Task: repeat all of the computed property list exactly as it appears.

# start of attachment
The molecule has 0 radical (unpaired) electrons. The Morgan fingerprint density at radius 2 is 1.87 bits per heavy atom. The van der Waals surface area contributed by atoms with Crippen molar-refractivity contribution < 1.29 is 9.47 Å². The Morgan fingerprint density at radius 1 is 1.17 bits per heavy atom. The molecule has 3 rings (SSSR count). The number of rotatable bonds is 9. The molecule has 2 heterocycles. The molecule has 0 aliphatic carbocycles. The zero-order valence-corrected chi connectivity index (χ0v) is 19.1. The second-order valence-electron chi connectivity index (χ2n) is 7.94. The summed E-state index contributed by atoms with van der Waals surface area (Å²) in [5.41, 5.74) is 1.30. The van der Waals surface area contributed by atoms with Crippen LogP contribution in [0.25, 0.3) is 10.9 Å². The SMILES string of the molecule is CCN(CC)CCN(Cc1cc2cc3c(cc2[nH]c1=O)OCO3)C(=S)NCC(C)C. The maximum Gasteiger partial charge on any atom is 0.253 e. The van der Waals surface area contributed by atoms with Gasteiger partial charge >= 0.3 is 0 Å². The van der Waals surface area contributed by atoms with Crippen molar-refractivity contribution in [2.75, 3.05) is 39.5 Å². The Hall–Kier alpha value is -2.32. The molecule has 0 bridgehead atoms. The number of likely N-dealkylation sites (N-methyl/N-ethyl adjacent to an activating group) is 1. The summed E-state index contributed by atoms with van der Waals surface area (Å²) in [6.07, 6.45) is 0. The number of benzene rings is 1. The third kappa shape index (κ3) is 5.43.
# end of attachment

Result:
The molecule has 0 radical (unpaired) electrons. The Morgan fingerprint density at radius 2 is 1.87 bits per heavy atom. The van der Waals surface area contributed by atoms with Crippen molar-refractivity contribution < 1.29 is 9.47 Å². The Morgan fingerprint density at radius 1 is 1.17 bits per heavy atom. The molecule has 3 rings (SSSR count). The number of rotatable bonds is 9. The molecule has 2 heterocycles. The molecule has 0 aliphatic carbocycles. The zero-order valence-corrected chi connectivity index (χ0v) is 19.1. The second-order valence-electron chi connectivity index (χ2n) is 7.94. The summed E-state index contributed by atoms with van der Waals surface area (Å²) in [5.41, 5.74) is 1.30. The van der Waals surface area contributed by atoms with Crippen LogP contribution in [0.25, 0.3) is 10.9 Å². The SMILES string of the molecule is CCN(CC)CCN(Cc1cc2cc3c(cc2[nH]c1=O)OCO3)C(=S)NCC(C)C. The maximum Gasteiger partial charge on any atom is 0.253 e. The van der Waals surface area contributed by atoms with Gasteiger partial charge >= 0.3 is 0 Å². The van der Waals surface area contributed by atoms with Crippen molar-refractivity contribution in [2.75, 3.05) is 39.5 Å². The Hall–Kier alpha value is -2.32. The molecule has 0 bridgehead atoms. The number of likely N-dealkylation sites (N-methyl/N-ethyl adjacent to an activating group) is 1. The summed E-state index contributed by atoms with van der Waals surface area (Å²) in [6.07, 6.45) is 0. The number of benzene rings is 1. The third kappa shape index (κ3) is 5.43.